It is only natural that Putin has no workable plan for sorting out the complicated, violent mess in Syria and producing a functional arrangement. He probably had the beginning of a proto-plan for taming some of the opposition groups. However, his idea to validate the declaration of “victory” at an upcoming Congress of Syrian Peoples gathering in Sochi fell perfectly flat, so the new date in February looks very tentative. Holding together the coalition of the unwilling with Turkey and Iran is a progressively harder task, as Ankara and Tehran doubt Moscow’s real intentions regarding the Kurds and Israel, respectively—and Putin cannot sweet-talk their suspicions away.

The partial troop withdrawal from Syria might increase Russia’s flexibility in projecting military power in the region, which has become an instrument of choice in its policymaking. Concerned observers often present Libya as the next target, and the recent agreement with Egypt on Russian Air Force access to Egyptian airbases adds credibility to such speculations. The Russian navy, however, is badly overstretched with the tasks in support of the Syrian intervention, and is in no shape to undertake another engagement. The option for establishing a Russian naval base in Benghazi is unrealistic, and even the plan for expanding the Tartus base, which now has the force of law, could turn out to be too costly.

What is striking about Putin’s recent whirlwind of diplomatic activity is that the Syrian intrigue has very little connection with Russia’s most fundamental hydrocarbon interest in the Middle East. For sure, the cartel agreement with OPEC on cuts in oil production was recently extended until the end of 2018, even if the impact on the trajectory of oil price is very uncertain. Putin has probably found out that it is easier to strike such deals than to get out of them, and his courting of Saudi Crown Prince Mohammad bin Salman cannot help in solving this dilemma. What is obvious, however, is that the maturing partnership with and dependency on Iran—caused by the intervention in Syria—is not helpful at all for developing the Saudi connection.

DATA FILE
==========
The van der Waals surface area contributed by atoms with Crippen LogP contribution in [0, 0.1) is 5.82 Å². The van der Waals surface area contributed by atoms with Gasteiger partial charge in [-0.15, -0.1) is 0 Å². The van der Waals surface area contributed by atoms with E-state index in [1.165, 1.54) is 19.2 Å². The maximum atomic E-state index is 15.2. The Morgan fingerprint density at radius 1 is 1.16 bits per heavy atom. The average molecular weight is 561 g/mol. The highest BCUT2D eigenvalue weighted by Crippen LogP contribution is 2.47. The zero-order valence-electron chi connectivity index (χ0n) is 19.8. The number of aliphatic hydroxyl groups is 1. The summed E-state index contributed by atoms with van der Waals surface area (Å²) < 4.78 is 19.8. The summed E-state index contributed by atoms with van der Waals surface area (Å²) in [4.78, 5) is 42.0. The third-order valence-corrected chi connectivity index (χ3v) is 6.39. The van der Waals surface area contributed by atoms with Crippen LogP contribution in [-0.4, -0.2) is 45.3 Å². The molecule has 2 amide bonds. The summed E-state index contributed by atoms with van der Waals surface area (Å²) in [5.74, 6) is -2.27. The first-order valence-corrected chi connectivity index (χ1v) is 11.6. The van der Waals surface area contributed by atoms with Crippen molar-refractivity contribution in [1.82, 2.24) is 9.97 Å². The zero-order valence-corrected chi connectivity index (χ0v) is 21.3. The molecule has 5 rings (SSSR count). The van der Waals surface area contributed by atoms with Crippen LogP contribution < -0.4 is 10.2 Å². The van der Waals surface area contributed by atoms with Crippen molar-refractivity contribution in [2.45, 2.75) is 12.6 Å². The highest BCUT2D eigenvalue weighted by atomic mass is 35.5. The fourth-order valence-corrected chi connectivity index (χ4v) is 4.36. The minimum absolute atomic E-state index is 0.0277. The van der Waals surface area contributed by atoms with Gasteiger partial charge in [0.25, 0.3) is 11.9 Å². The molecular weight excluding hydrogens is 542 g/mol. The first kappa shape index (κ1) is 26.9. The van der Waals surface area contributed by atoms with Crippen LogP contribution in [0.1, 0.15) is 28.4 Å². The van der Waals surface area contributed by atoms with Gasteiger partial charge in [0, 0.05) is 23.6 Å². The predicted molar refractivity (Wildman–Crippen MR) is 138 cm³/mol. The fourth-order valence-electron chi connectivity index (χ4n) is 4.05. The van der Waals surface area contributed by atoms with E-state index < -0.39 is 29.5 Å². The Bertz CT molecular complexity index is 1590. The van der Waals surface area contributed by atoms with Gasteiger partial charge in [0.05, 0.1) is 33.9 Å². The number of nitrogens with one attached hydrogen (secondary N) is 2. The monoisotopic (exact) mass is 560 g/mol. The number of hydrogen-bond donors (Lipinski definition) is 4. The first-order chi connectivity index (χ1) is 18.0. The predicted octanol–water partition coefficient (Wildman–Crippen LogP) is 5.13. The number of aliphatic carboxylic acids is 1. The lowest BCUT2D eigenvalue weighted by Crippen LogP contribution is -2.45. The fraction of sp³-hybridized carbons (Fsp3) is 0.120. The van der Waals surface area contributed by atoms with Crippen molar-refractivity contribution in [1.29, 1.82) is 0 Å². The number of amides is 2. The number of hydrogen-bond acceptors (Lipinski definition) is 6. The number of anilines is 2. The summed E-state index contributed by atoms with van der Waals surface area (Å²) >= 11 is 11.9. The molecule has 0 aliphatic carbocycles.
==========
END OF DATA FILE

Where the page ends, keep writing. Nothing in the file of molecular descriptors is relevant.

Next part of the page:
Ultimately, Russia’s weak economic base will undercut its political ambitions in the Middle East. Russian officials can brag about lucrative business opportunities in Syria, but in real terms, Moscow is unable to shoulder investments in post-war reconstruction. It has provided geopolitically important credit to Turkey for the painstakingly finalized purchase of the S-400 surface-to-air missile system, but it cannot afford to follow the Soviet pattern of supplying arms to friendly dictators for free. Even the much-advertised deal to export helicopters and missiles to Egypt is only penciled, and the promise to pay for possible use of its airbases is given ahead of bargaining.

Every serious peacebuilding effort in the Middle East demands commitment of resources, and Russia often declares readiness—and then resorts to diplomatic shirking only to find itself marginalized. It can only play with military instruments of policy as long as there is conflict, of which there is certainly no shortage, and some—such as the war in Yemen—remain outside Russia’s limited reach. Political pretenses for the role of stability-upholder and peace-maker cannot convincingly camouflage the need to safeguard the position of the main beneficiary of instability. Putin may seek to reduce exposure to the Syrian risks, probably wants to spin other armed intrigues, and certainly aims at harvesting some material benefits—but has no feasible policy for acting on these incoherent desires.